Artists are often confused when drawing a view of the figure that has an arm or a leg that “sticks out” at us. This confusion is often a result of a mismatch between our mental concepts of what something “should” look like and what the shapes that we’re actually seeing. This class will teach new mental models for understanding the human form that are more flexible and can accommodate a wide range of views. We’ll draw from the live model in a variety of poses to practice this way of seeing and drawing to help you get more sure with your foreshortening.
CAW requires proof of vaccination status from all who are eligible to receive it for in-person classes and workshops.
Please click here to upload your vaccination card in advance of the first day of class.
Note: if you have already submitted your vaccination card to CAW, there is no need to do it again. Also, if your class/workshop/demonstration is online, you do not need to submit a vaccination card.
Students who withdraw 48 hours prior to the first class are eligible for a refund or credit toward another class, less a $25 registration fee.
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Term: Spring 2023
Suggested Ages: 18+
2 sessions: $120.00; Capacity: 15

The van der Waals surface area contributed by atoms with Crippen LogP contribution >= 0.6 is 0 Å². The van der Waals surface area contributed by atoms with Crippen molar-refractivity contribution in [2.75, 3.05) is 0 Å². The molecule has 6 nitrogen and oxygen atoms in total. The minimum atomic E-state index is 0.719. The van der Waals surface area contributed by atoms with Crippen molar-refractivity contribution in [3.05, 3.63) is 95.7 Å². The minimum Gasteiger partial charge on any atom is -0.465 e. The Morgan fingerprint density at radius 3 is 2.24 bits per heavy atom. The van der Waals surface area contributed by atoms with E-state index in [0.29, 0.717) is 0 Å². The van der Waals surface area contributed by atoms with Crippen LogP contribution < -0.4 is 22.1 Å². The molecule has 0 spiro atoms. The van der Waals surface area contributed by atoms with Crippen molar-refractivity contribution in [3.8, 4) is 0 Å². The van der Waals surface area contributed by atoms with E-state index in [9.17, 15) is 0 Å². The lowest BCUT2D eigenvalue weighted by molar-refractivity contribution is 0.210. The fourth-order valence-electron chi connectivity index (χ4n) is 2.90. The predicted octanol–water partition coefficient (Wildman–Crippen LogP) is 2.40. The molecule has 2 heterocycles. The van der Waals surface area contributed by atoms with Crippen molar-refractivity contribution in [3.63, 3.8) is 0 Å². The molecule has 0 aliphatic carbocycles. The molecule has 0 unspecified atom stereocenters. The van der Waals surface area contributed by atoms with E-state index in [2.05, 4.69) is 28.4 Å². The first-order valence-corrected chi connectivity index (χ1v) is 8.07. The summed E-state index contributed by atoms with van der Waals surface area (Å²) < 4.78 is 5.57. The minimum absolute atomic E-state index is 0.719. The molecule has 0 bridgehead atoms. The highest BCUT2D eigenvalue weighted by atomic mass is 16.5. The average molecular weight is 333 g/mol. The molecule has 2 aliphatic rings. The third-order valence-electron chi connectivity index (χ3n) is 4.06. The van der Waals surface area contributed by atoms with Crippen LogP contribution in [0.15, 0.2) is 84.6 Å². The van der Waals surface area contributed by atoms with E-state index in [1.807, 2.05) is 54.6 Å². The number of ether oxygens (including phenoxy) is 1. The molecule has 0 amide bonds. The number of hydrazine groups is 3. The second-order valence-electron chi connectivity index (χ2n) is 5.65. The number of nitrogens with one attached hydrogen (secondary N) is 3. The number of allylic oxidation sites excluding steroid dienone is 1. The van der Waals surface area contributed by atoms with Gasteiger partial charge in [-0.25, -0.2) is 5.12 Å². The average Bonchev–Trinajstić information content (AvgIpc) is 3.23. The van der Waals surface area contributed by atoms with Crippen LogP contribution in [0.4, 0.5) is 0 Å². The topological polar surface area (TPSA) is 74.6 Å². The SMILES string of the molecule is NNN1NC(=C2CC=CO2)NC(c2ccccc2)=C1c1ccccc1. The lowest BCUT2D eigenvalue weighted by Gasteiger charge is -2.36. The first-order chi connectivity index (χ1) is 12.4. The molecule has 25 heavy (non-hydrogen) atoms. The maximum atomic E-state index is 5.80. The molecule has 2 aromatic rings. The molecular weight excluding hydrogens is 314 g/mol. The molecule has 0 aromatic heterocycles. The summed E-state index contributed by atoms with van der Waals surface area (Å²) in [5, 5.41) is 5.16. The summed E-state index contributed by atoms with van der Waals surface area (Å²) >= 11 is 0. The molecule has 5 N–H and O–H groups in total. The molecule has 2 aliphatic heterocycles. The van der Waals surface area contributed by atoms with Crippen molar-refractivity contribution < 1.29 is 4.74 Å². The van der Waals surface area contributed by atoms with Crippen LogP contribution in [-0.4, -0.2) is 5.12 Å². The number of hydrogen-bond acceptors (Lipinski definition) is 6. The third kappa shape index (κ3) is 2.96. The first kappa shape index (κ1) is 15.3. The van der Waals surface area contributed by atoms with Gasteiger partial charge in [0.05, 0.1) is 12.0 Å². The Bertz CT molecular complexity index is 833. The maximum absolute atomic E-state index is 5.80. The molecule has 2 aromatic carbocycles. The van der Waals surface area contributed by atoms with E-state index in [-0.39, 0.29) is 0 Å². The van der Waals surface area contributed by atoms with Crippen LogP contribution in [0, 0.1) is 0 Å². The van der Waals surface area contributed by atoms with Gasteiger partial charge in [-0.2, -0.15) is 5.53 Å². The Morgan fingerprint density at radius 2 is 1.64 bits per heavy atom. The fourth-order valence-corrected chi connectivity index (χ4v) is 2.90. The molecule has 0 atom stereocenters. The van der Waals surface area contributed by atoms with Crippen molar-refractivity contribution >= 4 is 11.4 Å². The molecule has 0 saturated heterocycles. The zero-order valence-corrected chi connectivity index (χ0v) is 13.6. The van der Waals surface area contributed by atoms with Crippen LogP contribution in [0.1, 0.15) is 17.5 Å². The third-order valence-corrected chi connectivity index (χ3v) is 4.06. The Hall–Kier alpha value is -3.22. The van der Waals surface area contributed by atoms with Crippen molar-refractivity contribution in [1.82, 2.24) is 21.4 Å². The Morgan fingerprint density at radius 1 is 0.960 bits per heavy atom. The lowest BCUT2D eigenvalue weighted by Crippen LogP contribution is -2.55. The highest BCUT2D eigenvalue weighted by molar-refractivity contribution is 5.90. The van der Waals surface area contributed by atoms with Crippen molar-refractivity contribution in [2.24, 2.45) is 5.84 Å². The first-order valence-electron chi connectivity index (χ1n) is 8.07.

Students can work in pencil, charcoal, or other drawing media. I have listed my recommended materials for reference here. CHARCOAL • Medium or soft vine charcoal sticks (4 - 12 sticks) • General's Charcoal Pencils: HB, 2B, 4B (1 or 2 of each) *Note that CAW does provide some vine and compressed charcoal as part of the class. • If you work on toned paper: General's White Charcoal Pencil or White Pastel Pencil (not a white colored pencil which is too waxy to work with charcoal) • Sanding pad (for sharpening charcoal pencils and vine charcoal- I highly recommend the Nitram Sanding Block over the regular small “tear off” sandpaper block. Fine sandpaper can also be used. (http://www.dickblick.com/products/nitram-sharpening-bloc/) • Straight Razor blade (for sharpening charcoal pencils-can be purchased at a hardware store. Sold in packs of 5 or more, usually used for paint scrapers. A box cutter can work as well but I recommend a straight razor blade.) Paper For Charcoal: • Large sheets of regular drawing paper (like a Strathmore Drawing Paper pad) as it is more durable and has a slightly toothier drawing surface that catches charcoal better than the slick surface of newsprint. • Canson Mi-Teinte Pastel Paper is also recommended for charcoal and conte crayon. (It comes in a variety of colors of 25.5" x 19.5" sheets. Get 2-3 sheets of light grey, tan or medium blue. Charcoal papers have a tooth to them that catches and holds the charcoal.) Fabriano charcoal paper is also good. Toned paper allows you to work both with white and black to quickly set up light and dark values. PENCIL • Pencils: HB, 2B, 4B (1 of each). • Pencil Sharpener or straight razor blade for sharpening pencils. • Strathmore 400 Series 18” x 24” “Drawing” Pad CAW provides large sheets of newsprint but the slick surface of newsprint can make it a bit slippery to work on with pencil. If working on newsprint (an inexpensive and readily available substrate) I would suggest working with soft or very soft pencils (2B, 4B, or 6B pencils.) Drawing Board: CAW does provide large drawing boards, however you might want to bring your own board to ensure you have a smooth, clean drawing surface. Your drawing board needs to be larger than your paper size. I recommend a simple piece of masonite, gator board, or 1/2” foam core. • CAW provides large paper clamps for attaching your paper to your drawing board. • Straight, thin knitting needle or stick (for measuring and finding angles) • Kneaded eraser and/or vinyl “pencil” eraser • Krylon Crystal Clear Acrylic Coating or similar (for fixing charcoal drawings at home) • Glassine (for covering drawings in storage, especially charcoal – Glassine is like tracing paper and can be bought in rolls. You can also buy a pad of tracing paper and use that as long as it’s acid-free.) • Portfolio for storing and transporting paper and drawings (do not roll your drawings!) • Sketchbook - for your own sketches and for taking notes Recommended Books: Stephen Rogers Peck “Atlas of Human Anatomy for Artists” Gottfried Bammes “The Artist’s Guide to Human Anatomy” and other books Stan Lee and John Buscema “How to Draw Comics the Marvel Way” Andrew Loomis “Figure Drawing” Robert Beverly Hale “Drawing Lessons from the Great Masters”